Explaining systemic change: the political economy of post-communist transformations
Pop, Liliana (2002) Explaining systemic change: the political economy of post-communist transformations. Working Paper. Coventry: University of Warwick. Centre for the Study of Globalisation and Regionalisation. Working papers (University of Warwick. Centre for the Study of Globalisation and Regionalisation) (No.98/).
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The end of the communist regimes in Europe was regarded initially as a challenge to social sciences. The transformations towards democracy and market economy on which these countries embarked after 1990 spanned the economic and the political spheres. They also involved a swift reinsertion in the world economy. Thus, the need for integrative approaches that could give an account of systemic change is obvious. However, most scholarship on post-communist transformations has maintained the traditional division of labour between different social science disciplines.
This paper explores the possibility of articulating such an integrative approach to systemic change by reviewing current theories in Economics, Politics and International Political Economy. In each of these disciplines, neo-liberal, neo-institutionalist, and reflexive theories are investigated in order to establish their potential for integration in a political economy approach of transformations that could also be useful in understanding the relationships between the domestic and the international spheres. Finally, it is suggested that while within all of these groups, theories from the different disciplines use similar analytical presuppositions and explanatory strategies, it is only the reflexive theories that say enough about the relationships between the different spheres, as relationships of relative autonomy from each other, to enable the articulation of a few working hypotheses about how these relationships might be studied. At the same time, it is recognised that in so far as the economic, political, domestic and international spheres are considered under the aspects that account for their autonomy from each other, neo-institutional approaches could also be usefully employed.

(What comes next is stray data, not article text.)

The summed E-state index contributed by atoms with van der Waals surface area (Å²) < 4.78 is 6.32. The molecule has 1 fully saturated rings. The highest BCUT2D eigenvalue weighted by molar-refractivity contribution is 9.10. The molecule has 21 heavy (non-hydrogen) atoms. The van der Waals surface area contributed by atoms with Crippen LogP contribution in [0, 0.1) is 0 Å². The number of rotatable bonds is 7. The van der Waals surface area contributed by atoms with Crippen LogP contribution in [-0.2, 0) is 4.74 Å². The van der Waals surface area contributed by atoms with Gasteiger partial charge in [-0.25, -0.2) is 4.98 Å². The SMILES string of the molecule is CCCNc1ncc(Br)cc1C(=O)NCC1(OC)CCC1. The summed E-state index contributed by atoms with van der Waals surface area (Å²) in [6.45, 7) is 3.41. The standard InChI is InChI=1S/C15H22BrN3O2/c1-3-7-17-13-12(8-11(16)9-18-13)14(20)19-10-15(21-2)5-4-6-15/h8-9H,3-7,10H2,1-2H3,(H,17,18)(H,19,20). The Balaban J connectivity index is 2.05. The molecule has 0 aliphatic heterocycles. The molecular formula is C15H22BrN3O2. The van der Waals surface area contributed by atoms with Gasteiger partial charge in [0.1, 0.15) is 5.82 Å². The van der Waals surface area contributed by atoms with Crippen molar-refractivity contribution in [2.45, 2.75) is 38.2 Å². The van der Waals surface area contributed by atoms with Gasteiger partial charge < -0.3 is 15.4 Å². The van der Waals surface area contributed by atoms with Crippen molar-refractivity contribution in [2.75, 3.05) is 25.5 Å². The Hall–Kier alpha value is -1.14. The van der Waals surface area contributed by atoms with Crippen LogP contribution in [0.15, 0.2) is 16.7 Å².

|Item Type:||Working or Discussion Paper (Working Paper)|
|Subjects:||J Political Science > JZ International relations|
|Divisions:||Faculty of Social Sciences > Centre for the Study of Globalisation and Regionalisation|
|Library of Congress Subject Headings (LCSH):||International economic relations, Post-communism -- Economic aspects, Neoliberalism -- Europe, Economics -- Political aspects|
|Series Name:||Working papers (University of Warwick. Centre for the Study of Globalisation and Regionalisation)|
|Publisher:||University of Warwick. Centre for the Study of Globalisation and Regionalisation|
|Place of Publication:||Coventry|
|Official Date:||May 2002|
|Number of Pages:||38|
|Status:||Not Peer Reviewed|
|Access rights to Published version:||Open Access|
Abbott, Kenneth, W, Robert O. Keohane, Andrew Moravczik, Anne-Marie Slaughter and
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